McBean v. United of Omaha Life Insurance Company, No. 18CV166-MMA (JLB), 2019 WL 2549229 (S.D. Cal. June 20, 2019) (Judge Michael M. Anello). Plaintiff sought reconsideration of the court’s determination that United did not waive the “active employment” eligibility requirements or the 31-day written notice requirement to extend decedent’s coverage under the policies, arguing that the court’s decision was made in clear error and is manifestly unjust. First, the court found that it had jurisdiction over the motion under FRAP 4(a)(4) since Plaintiff filed a motion to alter or amend judgment pursuant to FRCP 59(e). The court denied the motion because Plaintiff’s motion asks the court to relitigate issues already decided.
Medical Benefit Claims
Brian N. v. Coventry Healthcare of Nebraska, Inc., No. 2:17-CV-1128 TS, 2019 WL 2515783 (D. Utah June 18, 2019) (Judge Ted Stewart). The court upheld the health plan’s denial of payment for services rendered by the Catalyst Residential Treatment Center to treat an adolescent’s mental health and substance use disorders because Plaintiff failed to obtain prior authorization which was required by the Plan. The Plan could deny benefits on this basis and its decision to do so must be upheld.
Timothy D. v. Aetna Health and Life Insurance Company, No. 2:18CV753DAK, 2019 WL 2493449 (D. Utah June 14, 2019) (Judge Dale A. Kimball). In this dispute over the payment of “wilderness treatment programs” under a self-funded health plan, the court denied Aetna’s motion for judgment on the pleadings. The court reasoned that the Plan’s definition of “residential treatment facility” may contradict the Plan’s definitions of “behavioral health provider” and “medically necessary” and Defendants do not address whether the facilities were behavioral health providers or whether the treatment was medically necessary. The court also found that Plaintiffs stated a plausible claim under the Mental Health Parity and Addiction Equity Act because the Plan appears to impose more restrictive treatment limitations on mental health and substance abuse benefits than it does on medical/surgical benefits.
Pension Benefit Claims
Odle v. UMWA 1974 Pension Plan, No. 18-1398, __F.App’x__, 2019 WL 2539260 (4th Cir. June 20, 2019) (Before Keenan, Wynn, and Floyd, Circuit Judges). See Notable Decision summary above.
Wilson v. Bank of America Pension Plan For Legacy Companies, et al., No. 18-CV-07755-TSH, 2019 WL 2549044 (N.D. Cal. June 20, 2019) (Magistrate Judge Thomas S. Hixson). Plaintiff seeks pension benefits which Defendant argues he’s not entitled to because they were previously paid out. The court found that Plaintiff stated a claim for benefits under the Plan pursuant to ERISA Section 502(a)(1)(B). The court must make a determination as to whether B of A abused its discretion against the full administrative record which the court did not have on a motion to dismiss.
Scanlan v. American Airlines Group, Inc., No. CV 18-4040, __F.Supp.3d__, 2019 WL 2516046 (E.D. Pa. June 18, 2019) (Judge Harvey Bartle III). The court granted AAG’s motion to dismiss count II which alleges that AAG’s calculation of profit sharing awards under its AAG’s Global Profit Sharing Plan violates § 4318(b)(1) of USERRA, which governs the rights of employees to benefits under “employee benefit pension plans.” The court found that the Plan does not meet the definition of an employee benefit plan under ERISA even if employees may elect to allocate some or all of their profit sharing awards toward their retirement funds. This Plan is essentially an extra compensation or bonus plan and not a deferred compensation plan. The court is bound by the Third Circuit decision in Oatway v. Am. Int’l Grp., Inc., 325 F.3d 184 (3d Cir. 2003) (concluding stock options were not ERISA plans), which cited with approval the Fifth Circuit decision in Murphy v. Inexco Oil Co., 611 F.2d 570 (5th Cir. 1980) (holding that unless a plan’s bonus payments are systematically deferred it is not an ERISA pension plan).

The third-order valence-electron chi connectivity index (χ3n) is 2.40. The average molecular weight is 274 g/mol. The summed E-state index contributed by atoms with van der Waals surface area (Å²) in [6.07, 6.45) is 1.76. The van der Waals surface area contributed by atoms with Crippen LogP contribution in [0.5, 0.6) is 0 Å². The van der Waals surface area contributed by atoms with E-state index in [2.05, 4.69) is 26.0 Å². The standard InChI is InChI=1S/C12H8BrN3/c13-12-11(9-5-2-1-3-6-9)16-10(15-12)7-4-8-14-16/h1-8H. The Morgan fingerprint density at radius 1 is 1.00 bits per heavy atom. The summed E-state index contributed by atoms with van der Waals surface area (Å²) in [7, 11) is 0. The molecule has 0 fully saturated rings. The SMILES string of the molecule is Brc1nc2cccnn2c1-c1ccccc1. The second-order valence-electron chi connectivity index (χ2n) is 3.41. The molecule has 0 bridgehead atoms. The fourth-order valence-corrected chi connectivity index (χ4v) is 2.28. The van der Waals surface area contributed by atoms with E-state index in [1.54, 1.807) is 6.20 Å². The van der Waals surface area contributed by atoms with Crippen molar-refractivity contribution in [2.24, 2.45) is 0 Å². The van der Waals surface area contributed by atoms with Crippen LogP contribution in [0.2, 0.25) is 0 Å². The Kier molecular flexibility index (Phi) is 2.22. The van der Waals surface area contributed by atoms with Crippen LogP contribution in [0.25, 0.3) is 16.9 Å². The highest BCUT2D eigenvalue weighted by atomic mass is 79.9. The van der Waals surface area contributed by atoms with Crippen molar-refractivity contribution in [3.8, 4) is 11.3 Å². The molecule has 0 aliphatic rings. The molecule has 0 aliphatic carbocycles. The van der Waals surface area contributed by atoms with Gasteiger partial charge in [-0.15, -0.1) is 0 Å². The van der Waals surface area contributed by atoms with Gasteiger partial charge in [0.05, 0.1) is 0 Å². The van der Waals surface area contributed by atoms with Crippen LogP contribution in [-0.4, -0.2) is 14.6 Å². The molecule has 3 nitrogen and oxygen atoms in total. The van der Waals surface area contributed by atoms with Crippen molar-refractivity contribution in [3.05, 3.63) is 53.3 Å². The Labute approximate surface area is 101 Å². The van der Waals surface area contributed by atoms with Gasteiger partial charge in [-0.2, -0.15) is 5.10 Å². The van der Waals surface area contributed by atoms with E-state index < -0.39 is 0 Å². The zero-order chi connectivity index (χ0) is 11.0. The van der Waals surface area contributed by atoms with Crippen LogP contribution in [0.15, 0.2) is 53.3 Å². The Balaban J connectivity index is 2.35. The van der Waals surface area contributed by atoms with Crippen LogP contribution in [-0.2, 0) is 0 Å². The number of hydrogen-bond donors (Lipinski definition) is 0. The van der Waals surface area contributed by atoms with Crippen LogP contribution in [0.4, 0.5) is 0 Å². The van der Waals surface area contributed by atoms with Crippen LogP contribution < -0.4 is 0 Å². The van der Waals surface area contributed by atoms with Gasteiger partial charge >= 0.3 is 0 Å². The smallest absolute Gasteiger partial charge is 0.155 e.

Pleading Issues & Procedure
UPMC Presbyterian Shadyside v. Fleet Owners Insurance Fund, et al., No. 1:19CV158, 2019 WL 2513848 (N.D. Ohio June 18, 2019) (Judge Sara Lioi). The court granted the parties’ separate motions to consolidate this lawsuit under Rule 42(a)(2) with McHugh v. Trinity Health Systems, another action pending before this court. Resolution of both lawsuits requires answering the question of whether Defendant Fleet was obligated to fund payments for the medical care provided to McHugh. Consolidation will prevent against potential inconsistent adjudications, the scope of discovery will overlap significantly, and both lawsuits are still in the early stages of discovery.
Eberhard v. United of Omaha Life Insurance Company, No. 1:18-CV-536, 2019 WL 2501462 (M.D. Pa. June 17, 2019) (Judge Christopher C. Conner). The court granted United of Omaha’s motion for judgment on the pleadings in part. It found that judgment on the pleadings is warranted as to the declaration that United is entitlement to reimbursement for overpayment of long-term disability benefits as a result of Plaintiff’s receipt of SSDI benefits and that United is entitled to an equitable lien by agreement for the overpaid amount under Section 502(a)(3). However, what is in dispute and unclear is the exact amount of the overpayment that must be reimbursed. United has not demonstrated an entitlement to the amount it claims it’s owed in its brief which is not even stated in the counterclaim.
Withdrawal Liability & Unpaid Contributions
Trustees of The Local 138, 138a & 138b International Union Of Operating Engineers Welfare Fund v. Carlo Lizza & Sons Paving Inc., No. 217CV04651ADSAYS, 2019 WL 2517057 (E.D.N.Y. June 18, 2019) (Judge Arthur D. Spatt). “[T]he R&R is adopted in its entirety. The Plaintiffs’ motion for default judgment is granted. The Plaintiffs are awarded damages, attorney’s fees and costs in the amounts set out in the R&R.”
Local Union 513 Health and Welfare Fund, et al., v. Petry Excavating, LLC, No. 4:18-CV-01279-SNLJ, 2019 WL 2492201 (E.D. Mo. June 14, 2019) (Judge Stephen N. Limbaugh, Jr.). In this dispute over fringe benefit obligations and unpaid contributions owed under a CBA, the court found Defendant in contempt of this court and sanctioned defendant “a fine of $200.00 per day for each day after June 21, 2019, that it continues to refuse to submit its records for inspection as directed by this Court’s December 19 Order.”
Your ERISA Watch authored by Michelle L. Roberts, Esq., Partner